The Antarctic Region

What Will You Find There?
If you travel to the South Pole, you will find the continent of Antarctica surrounded by the Southern Ocean. The geographic South Pole is marked by a large sign that scientists put into the ice. If you have a compass, you can find the magnetic South Pole. It is in a slightly different location than the geographic South Pole. Ice covers the land and tops the seas as ice shelves. In the night sky you may see the aurora. The aurora is called the Southern Lights here. There are large mountains and volcanoes and many types of birds such as penguins, albatrosses and skuas. Seals and whales live in the ocean water surrounding Antarctica, as well as tons of small shrimp-like creatures called krill that swim together in large schools.

Scientists in Antarctica
In the summer, many scientists travel to Antarctica to study the frozen continent. Most of the scientists live at research stations. The scientists visiting Antarctica are studying the living things, rocks, ocean, ice, climate, weather, and stars to better understand this part of our planet. A few people stay in Antarctica year-round, even during winter when there is little or no daylight.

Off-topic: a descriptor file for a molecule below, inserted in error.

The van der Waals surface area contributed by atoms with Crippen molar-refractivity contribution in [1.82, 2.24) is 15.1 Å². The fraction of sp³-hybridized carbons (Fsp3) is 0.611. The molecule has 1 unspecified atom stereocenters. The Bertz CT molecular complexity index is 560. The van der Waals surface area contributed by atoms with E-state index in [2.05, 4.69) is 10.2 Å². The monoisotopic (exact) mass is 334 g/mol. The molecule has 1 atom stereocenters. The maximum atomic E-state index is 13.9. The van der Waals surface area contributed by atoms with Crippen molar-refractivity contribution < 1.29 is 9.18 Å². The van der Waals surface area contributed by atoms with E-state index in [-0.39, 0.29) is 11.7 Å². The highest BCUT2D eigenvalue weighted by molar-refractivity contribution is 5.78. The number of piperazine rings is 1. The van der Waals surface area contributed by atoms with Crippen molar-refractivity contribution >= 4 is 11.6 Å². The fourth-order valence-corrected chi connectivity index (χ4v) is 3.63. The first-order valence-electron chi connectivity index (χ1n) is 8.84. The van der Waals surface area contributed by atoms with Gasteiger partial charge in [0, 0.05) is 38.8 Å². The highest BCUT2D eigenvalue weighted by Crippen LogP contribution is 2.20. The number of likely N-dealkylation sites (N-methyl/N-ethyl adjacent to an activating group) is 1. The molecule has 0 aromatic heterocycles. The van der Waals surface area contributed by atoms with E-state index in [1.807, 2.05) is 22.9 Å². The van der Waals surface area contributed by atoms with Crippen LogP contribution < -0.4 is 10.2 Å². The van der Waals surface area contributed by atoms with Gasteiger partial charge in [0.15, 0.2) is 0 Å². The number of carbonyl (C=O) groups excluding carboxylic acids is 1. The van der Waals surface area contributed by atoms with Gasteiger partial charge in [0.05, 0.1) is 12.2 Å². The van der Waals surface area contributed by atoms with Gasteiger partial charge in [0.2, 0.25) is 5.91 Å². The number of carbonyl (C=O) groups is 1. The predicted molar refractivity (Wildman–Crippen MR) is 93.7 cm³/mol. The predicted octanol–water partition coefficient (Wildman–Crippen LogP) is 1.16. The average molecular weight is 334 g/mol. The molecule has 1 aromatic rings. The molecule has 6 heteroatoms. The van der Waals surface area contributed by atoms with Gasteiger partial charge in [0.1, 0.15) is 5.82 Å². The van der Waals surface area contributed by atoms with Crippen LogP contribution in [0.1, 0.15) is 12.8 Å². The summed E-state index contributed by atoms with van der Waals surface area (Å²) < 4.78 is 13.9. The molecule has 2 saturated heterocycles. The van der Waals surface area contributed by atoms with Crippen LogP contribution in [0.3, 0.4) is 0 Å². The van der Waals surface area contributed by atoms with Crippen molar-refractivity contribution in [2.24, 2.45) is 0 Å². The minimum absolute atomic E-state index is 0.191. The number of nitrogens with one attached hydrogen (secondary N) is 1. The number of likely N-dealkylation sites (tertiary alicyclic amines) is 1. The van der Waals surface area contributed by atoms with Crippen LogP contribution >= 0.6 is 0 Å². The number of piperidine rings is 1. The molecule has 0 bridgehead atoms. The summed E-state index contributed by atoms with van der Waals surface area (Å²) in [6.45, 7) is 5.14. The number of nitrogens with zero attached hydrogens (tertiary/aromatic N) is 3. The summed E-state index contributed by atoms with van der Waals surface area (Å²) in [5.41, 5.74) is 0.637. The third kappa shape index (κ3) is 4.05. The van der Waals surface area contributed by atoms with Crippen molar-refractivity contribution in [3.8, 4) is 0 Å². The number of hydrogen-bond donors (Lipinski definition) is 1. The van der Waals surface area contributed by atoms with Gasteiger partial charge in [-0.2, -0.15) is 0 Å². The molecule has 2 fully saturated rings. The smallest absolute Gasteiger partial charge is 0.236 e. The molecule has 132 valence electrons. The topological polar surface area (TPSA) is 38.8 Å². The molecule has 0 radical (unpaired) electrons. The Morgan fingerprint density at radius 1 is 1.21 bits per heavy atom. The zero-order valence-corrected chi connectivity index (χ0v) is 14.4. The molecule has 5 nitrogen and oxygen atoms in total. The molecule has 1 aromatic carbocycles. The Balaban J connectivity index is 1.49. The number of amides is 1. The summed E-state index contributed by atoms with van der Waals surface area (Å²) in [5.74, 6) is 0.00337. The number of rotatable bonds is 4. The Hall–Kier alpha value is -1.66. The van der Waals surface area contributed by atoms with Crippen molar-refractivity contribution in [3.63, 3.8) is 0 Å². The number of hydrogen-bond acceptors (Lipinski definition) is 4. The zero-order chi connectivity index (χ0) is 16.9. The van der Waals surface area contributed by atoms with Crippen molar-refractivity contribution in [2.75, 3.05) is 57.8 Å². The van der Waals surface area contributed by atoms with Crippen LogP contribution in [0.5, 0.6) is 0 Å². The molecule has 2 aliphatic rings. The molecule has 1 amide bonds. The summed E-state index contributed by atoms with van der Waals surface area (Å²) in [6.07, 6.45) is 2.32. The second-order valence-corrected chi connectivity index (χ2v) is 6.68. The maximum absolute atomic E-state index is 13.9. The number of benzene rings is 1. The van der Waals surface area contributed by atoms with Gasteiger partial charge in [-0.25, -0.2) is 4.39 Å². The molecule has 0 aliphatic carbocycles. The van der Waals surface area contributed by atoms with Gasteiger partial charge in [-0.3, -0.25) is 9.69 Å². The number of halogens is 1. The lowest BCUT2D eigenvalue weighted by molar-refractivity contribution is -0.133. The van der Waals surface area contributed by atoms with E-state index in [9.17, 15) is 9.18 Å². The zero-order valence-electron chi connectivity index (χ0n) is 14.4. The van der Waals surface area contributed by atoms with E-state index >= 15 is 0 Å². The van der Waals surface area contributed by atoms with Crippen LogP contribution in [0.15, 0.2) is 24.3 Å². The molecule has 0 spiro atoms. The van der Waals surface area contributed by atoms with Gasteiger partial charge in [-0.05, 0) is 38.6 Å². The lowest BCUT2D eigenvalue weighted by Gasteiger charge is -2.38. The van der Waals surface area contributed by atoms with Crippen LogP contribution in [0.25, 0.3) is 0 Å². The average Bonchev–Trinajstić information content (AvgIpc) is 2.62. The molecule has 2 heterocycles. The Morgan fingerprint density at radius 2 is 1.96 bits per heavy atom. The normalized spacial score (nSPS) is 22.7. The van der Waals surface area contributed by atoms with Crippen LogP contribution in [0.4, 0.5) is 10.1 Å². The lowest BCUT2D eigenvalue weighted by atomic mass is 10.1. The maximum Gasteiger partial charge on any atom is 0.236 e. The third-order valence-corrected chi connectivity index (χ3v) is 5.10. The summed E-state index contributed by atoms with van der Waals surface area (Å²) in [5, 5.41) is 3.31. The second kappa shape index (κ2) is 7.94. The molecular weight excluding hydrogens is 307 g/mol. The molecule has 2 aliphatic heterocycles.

The South Pole
On top of the ice that covers the land at the South Pole, scientists have marked the location of the geographic pole with a marker sign. The ice moves slowly every year, so the marker sign is no longer in the correct location after a while. Each year the marker moves approximately 10 meters (30 feet) away from the Pole as the ice flows. So, on the first day of January, scientists at the South Pole Station add another marker to show the real location of the geographic South Pole.

Last modified April 29, 2008 by Becca Hatheway.

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